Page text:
"Everyone's nuts, our whole culture is so crazy .. .what possibly could be the problem with this?" he asked.
The stationary bike company’s “The Gift That Gives Back” video ad has gone viral for all the wrong reasons, as commenters blasted the promotion as sexist and mocked its message.
The ad features a husband surprising his wife on Christmas morning with an exercise bike, showing her gasping with shock after lifting her hand from her eyes.
"A Peloton?!?" the wife exclaimed in disbelief.
The ad then follows the wife — identified at one point as “Grace in Boston” — as she tracked her journey with the exercise bike. Over the course of a year, the woman documented her Peloton workouts with video diaries, and ultimately presented her partner with a compilation montage of her progress.
"A year ago, I didn't realize how much this would change me," the wife said to her husband about her Peloton bike. "Thank you."
The Twitter community had a field day with the clip’s complicated undertones, with commenters taking issue with everything from the woman’s “rail-thin” frame to her “creepy” husband’s “abusive” desire to monitor her exercise routine in the first place.
Discussing the "outrage culture" on Fox Nation's "UNPC," Shillue had strong words for the ad's critics.
"First off, I can't even believe this is controversial," he said. "It's just a commercial. It's a fitness ad....all fitness ads are like this."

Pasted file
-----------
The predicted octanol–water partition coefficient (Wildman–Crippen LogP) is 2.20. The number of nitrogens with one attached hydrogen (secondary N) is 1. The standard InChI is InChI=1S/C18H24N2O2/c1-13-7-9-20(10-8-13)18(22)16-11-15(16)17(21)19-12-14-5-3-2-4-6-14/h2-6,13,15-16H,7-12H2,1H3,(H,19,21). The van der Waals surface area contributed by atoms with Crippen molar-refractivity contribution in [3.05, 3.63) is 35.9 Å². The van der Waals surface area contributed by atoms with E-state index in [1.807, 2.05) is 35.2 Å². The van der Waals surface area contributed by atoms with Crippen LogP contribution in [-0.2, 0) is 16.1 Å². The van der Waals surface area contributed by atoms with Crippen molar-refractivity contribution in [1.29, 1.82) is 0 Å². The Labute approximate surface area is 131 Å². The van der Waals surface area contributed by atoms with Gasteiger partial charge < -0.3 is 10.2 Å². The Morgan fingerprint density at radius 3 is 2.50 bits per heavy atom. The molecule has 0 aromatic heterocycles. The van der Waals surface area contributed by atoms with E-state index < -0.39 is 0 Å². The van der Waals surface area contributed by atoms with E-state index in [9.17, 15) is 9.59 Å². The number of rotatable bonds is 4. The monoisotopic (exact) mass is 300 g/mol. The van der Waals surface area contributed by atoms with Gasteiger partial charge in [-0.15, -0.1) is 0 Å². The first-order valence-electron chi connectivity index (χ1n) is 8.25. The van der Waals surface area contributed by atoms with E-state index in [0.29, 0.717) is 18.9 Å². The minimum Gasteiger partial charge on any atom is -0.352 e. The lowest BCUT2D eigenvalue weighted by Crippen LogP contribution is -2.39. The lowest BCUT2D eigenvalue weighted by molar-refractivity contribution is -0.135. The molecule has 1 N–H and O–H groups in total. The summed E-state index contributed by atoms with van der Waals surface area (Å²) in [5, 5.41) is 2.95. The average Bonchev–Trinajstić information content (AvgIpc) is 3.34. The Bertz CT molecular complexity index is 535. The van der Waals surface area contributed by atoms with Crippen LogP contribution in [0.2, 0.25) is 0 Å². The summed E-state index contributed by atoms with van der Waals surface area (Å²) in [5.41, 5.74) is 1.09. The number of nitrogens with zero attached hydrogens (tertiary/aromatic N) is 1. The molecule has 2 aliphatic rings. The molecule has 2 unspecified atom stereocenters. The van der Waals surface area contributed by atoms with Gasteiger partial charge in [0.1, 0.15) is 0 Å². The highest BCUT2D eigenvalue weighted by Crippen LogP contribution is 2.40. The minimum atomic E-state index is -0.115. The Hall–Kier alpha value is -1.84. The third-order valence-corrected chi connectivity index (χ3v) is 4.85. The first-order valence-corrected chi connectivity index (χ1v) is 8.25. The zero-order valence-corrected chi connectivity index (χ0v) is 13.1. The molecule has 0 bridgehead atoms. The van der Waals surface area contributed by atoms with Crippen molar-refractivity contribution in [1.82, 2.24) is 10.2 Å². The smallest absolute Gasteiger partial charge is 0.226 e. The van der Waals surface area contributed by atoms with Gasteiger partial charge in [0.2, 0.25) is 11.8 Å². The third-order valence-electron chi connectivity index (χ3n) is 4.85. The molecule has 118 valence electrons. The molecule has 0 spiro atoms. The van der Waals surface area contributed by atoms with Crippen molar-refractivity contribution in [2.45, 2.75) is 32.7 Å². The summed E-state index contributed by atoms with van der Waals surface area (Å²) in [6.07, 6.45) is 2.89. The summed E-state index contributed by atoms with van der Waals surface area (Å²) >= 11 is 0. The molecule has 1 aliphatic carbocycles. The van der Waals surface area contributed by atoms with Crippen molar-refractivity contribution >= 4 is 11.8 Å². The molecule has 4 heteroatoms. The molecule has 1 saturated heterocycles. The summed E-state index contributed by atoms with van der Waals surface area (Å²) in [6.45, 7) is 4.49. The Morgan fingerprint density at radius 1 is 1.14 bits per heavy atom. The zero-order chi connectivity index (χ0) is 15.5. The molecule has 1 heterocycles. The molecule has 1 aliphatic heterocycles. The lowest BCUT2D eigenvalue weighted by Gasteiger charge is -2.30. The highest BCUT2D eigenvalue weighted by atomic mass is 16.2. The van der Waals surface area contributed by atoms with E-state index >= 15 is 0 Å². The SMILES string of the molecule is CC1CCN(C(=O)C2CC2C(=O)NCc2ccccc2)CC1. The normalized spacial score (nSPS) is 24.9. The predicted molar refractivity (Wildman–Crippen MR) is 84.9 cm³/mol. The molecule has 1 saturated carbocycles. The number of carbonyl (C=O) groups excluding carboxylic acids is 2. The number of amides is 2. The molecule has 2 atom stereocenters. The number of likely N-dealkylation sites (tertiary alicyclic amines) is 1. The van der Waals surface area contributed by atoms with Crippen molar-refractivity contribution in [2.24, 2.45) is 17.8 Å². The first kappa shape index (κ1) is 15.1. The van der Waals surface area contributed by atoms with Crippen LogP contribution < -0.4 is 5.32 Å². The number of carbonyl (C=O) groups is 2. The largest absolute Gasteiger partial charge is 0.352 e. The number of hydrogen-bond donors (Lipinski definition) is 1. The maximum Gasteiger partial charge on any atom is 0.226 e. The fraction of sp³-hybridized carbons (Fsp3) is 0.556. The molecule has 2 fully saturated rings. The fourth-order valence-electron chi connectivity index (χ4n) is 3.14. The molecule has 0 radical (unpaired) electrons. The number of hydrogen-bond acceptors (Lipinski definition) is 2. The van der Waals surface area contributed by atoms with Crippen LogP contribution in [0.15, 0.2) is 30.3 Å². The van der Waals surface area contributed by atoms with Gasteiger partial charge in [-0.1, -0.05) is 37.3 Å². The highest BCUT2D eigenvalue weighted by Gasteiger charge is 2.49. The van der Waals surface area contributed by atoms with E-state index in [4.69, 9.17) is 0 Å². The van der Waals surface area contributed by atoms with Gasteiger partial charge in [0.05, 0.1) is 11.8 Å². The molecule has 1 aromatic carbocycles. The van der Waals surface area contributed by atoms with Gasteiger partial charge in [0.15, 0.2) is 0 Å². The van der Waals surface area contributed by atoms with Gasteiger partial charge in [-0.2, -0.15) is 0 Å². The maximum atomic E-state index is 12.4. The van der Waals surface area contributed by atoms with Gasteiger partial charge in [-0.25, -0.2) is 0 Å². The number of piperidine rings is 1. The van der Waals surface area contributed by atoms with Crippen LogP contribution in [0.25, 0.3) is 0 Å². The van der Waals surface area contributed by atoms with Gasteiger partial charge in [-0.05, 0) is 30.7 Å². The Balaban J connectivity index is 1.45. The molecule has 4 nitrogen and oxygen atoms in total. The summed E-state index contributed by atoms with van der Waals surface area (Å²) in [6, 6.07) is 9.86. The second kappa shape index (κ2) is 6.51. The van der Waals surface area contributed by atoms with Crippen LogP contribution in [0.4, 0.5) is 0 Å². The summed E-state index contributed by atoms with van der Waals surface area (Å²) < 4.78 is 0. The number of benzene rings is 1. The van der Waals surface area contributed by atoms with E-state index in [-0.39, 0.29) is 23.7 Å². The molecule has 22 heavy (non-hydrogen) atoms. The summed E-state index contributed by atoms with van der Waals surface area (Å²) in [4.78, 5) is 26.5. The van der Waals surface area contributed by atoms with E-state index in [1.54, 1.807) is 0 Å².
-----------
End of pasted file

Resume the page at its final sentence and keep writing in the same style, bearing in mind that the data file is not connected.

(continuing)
After watching the ad "about 40 times," Shillue, a comedian and host of the Fox Nation show, said it was the actress' "expressive" eyebrows that fueled the immediate backlash.
"Do you see her eyebrows going up? She is expressing doubt. She is not that powerful woman who is in charge of everything. She is expressing that very female trait of 'Oh can I do this?'...a little bit of doubt and these people can't take it because they're nuts," he said.
Co-host Britt McHenry echoed Shillue's point and questioned whether the recipient's excitement over a potential Peloton Christmas gift makes her "weak as a woman."
"When this started trending I refused to click on it because I'm so sick of the outrage culture," she said.
Appearing as a guest on the show, Federalist contributor Kate Hyde observed the similarity of the controversial ad to previous Peloton commercials — which have gone uncriticized in past years.
"You know what's different," Shillue responded, "is that [in] the other Peloton ads, the women look like her, except they get on the bike, they're powerful, there's no doubt. The idea that she showed a little bit of vulnerability – this is how sick people are today – a woman showing vulnerability now is offensive to people. There is a sickness in our culture," Shillue said.
After days of remaining silent, the company responded to the backlash on Wednesday, telling Fox Business that they were "disappointed" with how some people online "misinterpreted the commercial."
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